Expat contract negotiation

Entering into an expatriate agreement, or secondment contract in legal terminology, is
different from negotiating a normal work contract. There are some points to think about, and
it is suggested to have a proper legal assessment of the contract before signing anything, as
individual situations may be different.

Contract structure
Normally the contract is divided in two, the Base Contract governing general issues such as
pension, social security, contract termination etc., and a Secondment agreement which is
governing the specifics related to each posting abroad.

Which is the company you are signing with?
Is it the sending company in the country of origin, or is it the company in the country in which
you will be working? This, as well as the country in which you will be considered tax resident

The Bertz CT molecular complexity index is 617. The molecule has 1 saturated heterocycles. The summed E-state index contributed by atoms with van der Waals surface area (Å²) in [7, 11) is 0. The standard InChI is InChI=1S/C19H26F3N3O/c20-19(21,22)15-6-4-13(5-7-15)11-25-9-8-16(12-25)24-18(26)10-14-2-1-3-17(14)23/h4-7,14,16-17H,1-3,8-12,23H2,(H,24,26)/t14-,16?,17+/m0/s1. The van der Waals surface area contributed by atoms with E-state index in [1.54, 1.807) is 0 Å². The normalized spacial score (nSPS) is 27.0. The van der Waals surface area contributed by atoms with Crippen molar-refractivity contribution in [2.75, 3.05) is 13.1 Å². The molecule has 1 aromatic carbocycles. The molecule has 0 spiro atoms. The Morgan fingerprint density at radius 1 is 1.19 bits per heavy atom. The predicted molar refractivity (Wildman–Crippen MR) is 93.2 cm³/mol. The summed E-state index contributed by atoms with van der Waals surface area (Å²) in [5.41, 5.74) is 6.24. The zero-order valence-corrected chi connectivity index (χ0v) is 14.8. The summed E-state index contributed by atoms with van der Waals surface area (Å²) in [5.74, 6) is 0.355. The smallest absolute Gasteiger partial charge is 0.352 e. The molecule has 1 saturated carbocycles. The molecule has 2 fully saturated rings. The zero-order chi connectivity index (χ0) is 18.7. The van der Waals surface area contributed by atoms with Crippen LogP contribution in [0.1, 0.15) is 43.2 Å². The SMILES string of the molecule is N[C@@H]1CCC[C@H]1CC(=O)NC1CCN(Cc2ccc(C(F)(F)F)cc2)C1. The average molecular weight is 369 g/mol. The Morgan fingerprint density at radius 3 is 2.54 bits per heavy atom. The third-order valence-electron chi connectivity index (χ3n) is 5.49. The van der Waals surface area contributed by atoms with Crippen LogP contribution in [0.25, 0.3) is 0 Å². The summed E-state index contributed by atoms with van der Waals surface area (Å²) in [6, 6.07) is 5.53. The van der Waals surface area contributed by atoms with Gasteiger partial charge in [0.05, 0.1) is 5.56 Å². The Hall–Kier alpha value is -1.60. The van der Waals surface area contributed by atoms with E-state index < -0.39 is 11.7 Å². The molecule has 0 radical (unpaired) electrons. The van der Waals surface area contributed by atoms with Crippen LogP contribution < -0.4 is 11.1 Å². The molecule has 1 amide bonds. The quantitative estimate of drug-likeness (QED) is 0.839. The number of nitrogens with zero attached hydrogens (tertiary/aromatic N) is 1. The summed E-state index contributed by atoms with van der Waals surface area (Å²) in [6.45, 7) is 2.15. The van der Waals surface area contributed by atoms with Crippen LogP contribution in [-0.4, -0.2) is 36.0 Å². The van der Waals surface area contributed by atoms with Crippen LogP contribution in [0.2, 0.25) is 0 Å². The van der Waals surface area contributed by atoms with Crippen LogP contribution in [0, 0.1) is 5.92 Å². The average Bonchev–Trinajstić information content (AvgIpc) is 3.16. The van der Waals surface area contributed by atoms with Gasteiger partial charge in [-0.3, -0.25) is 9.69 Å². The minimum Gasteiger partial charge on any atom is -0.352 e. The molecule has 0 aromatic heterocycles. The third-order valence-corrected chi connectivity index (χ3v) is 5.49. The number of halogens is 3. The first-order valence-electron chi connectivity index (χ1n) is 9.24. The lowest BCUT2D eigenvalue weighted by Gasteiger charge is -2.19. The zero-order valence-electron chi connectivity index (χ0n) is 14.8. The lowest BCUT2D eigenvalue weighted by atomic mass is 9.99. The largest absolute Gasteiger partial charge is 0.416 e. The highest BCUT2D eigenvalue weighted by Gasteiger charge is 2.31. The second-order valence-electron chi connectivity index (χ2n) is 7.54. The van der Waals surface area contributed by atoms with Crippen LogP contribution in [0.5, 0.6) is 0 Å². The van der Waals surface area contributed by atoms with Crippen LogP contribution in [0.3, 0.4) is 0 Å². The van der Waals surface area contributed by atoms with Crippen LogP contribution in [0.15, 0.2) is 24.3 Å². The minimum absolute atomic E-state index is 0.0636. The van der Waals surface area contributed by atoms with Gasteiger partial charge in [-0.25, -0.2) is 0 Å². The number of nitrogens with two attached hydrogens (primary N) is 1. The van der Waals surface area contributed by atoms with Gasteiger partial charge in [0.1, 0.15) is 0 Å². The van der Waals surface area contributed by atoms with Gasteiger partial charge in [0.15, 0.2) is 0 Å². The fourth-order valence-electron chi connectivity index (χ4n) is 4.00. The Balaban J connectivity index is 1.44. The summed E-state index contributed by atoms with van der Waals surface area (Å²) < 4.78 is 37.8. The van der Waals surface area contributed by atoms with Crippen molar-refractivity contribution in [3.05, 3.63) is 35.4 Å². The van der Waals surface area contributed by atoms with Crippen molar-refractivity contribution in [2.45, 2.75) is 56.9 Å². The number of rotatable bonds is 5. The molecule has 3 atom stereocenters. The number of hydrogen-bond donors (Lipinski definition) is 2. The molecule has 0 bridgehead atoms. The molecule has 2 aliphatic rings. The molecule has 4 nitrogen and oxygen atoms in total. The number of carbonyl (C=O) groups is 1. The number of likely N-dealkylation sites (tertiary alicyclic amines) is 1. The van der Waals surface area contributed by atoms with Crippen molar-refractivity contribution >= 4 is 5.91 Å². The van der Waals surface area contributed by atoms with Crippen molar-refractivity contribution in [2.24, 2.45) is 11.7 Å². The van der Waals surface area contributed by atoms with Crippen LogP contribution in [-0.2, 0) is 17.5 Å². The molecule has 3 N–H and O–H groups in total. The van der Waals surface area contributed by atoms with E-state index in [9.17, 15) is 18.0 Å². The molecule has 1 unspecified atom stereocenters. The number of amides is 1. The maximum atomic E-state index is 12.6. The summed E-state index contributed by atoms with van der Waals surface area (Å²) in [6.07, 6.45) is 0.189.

(think of clever starting and ending periods of the contract!) may have significant impact on
your overall taxation and other legal implications.

Social Security/Compulsory Pension plans
Make sure that these are made in the country in which they are the most beneficial to you. The
situation between countries is normally governed by bilateral agreements, and hence case
specific. Be aware that it might be that your contribution is considered at hold in your sending
country while you are abroad, and hence you might be at loss in final benefits, as you/your
employer have not been contributing during your stay outside of the country. The place of
actual work and your tax residence may play an important role, why this needs careful analysis.
One has to be VERY careful about the social security cover one has when going abroad..
Often you take it for granted that you will be covered from home, which is absolutely not the